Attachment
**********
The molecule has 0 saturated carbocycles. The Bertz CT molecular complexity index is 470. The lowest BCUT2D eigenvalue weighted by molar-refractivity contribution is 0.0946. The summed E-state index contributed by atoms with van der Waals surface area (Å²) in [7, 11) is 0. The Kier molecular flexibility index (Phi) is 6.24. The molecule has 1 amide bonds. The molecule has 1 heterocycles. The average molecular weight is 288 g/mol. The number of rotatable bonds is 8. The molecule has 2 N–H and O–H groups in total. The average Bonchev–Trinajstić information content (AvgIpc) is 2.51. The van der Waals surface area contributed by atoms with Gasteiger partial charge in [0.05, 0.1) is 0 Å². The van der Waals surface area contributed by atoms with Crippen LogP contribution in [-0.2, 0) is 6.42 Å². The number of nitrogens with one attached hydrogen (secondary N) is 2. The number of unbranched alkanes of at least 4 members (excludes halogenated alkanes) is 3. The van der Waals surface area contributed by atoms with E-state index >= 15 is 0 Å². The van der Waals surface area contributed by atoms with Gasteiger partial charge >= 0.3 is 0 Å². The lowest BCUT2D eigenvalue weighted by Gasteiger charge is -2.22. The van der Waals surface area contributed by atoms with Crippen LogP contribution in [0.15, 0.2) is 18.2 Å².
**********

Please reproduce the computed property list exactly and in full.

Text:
The molecule has 0 saturated carbocycles. The Bertz CT molecular complexity index is 470. The lowest BCUT2D eigenvalue weighted by molar-refractivity contribution is 0.0946. The summed E-state index contributed by atoms with van der Waals surface area (Å²) in [7, 11) is 0. The Kier molecular flexibility index (Phi) is 6.24. The molecule has 1 amide bonds. The molecule has 1 heterocycles. The average molecular weight is 288 g/mol. The number of rotatable bonds is 8. The molecule has 2 N–H and O–H groups in total. The average Bonchev–Trinajstić information content (AvgIpc) is 2.51. The van der Waals surface area contributed by atoms with Gasteiger partial charge in [0.05, 0.1) is 0 Å². The van der Waals surface area contributed by atoms with Crippen LogP contribution in [-0.2, 0) is 6.42 Å². The number of nitrogens with one attached hydrogen (secondary N) is 2. The number of unbranched alkanes of at least 4 members (excludes halogenated alkanes) is 3. The van der Waals surface area contributed by atoms with E-state index >= 15 is 0 Å². The van der Waals surface area contributed by atoms with Gasteiger partial charge >= 0.3 is 0 Å². The lowest BCUT2D eigenvalue weighted by Gasteiger charge is -2.22. The van der Waals surface area contributed by atoms with Crippen LogP contribution in [0.15, 0.2) is 18.2 Å².